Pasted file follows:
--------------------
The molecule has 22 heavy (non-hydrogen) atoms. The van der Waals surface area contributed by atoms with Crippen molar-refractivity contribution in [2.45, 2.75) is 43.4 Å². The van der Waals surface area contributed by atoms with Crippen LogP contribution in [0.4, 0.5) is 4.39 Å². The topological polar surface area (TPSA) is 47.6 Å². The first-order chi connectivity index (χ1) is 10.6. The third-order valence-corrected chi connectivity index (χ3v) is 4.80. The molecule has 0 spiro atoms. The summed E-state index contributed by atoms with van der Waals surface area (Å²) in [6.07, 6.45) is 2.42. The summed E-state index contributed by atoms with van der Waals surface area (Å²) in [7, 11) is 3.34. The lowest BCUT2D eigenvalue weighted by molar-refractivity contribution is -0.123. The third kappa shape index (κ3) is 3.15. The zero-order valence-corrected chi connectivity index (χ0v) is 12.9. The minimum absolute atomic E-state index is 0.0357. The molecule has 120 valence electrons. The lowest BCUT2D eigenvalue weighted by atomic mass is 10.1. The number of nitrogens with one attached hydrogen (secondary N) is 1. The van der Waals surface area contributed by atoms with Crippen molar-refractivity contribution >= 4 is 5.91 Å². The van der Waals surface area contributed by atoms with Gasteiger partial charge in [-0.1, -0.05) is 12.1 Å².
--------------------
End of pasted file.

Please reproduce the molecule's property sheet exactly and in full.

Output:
The molecule has 22 heavy (non-hydrogen) atoms. The van der Waals surface area contributed by atoms with Crippen molar-refractivity contribution in [2.45, 2.75) is 43.4 Å². The van der Waals surface area contributed by atoms with Crippen LogP contribution in [0.4, 0.5) is 4.39 Å². The topological polar surface area (TPSA) is 47.6 Å². The first-order chi connectivity index (χ1) is 10.6. The third-order valence-corrected chi connectivity index (χ3v) is 4.80. The molecule has 0 spiro atoms. The summed E-state index contributed by atoms with van der Waals surface area (Å²) in [6.07, 6.45) is 2.42. The summed E-state index contributed by atoms with van der Waals surface area (Å²) in [7, 11) is 3.34. The lowest BCUT2D eigenvalue weighted by molar-refractivity contribution is -0.123. The third kappa shape index (κ3) is 3.15. The zero-order valence-corrected chi connectivity index (χ0v) is 12.9. The minimum absolute atomic E-state index is 0.0357. The molecule has 120 valence electrons. The lowest BCUT2D eigenvalue weighted by atomic mass is 10.1. The number of nitrogens with one attached hydrogen (secondary N) is 1. The van der Waals surface area contributed by atoms with Crippen molar-refractivity contribution >= 4 is 5.91 Å². The van der Waals surface area contributed by atoms with Gasteiger partial charge in [-0.1, -0.05) is 12.1 Å².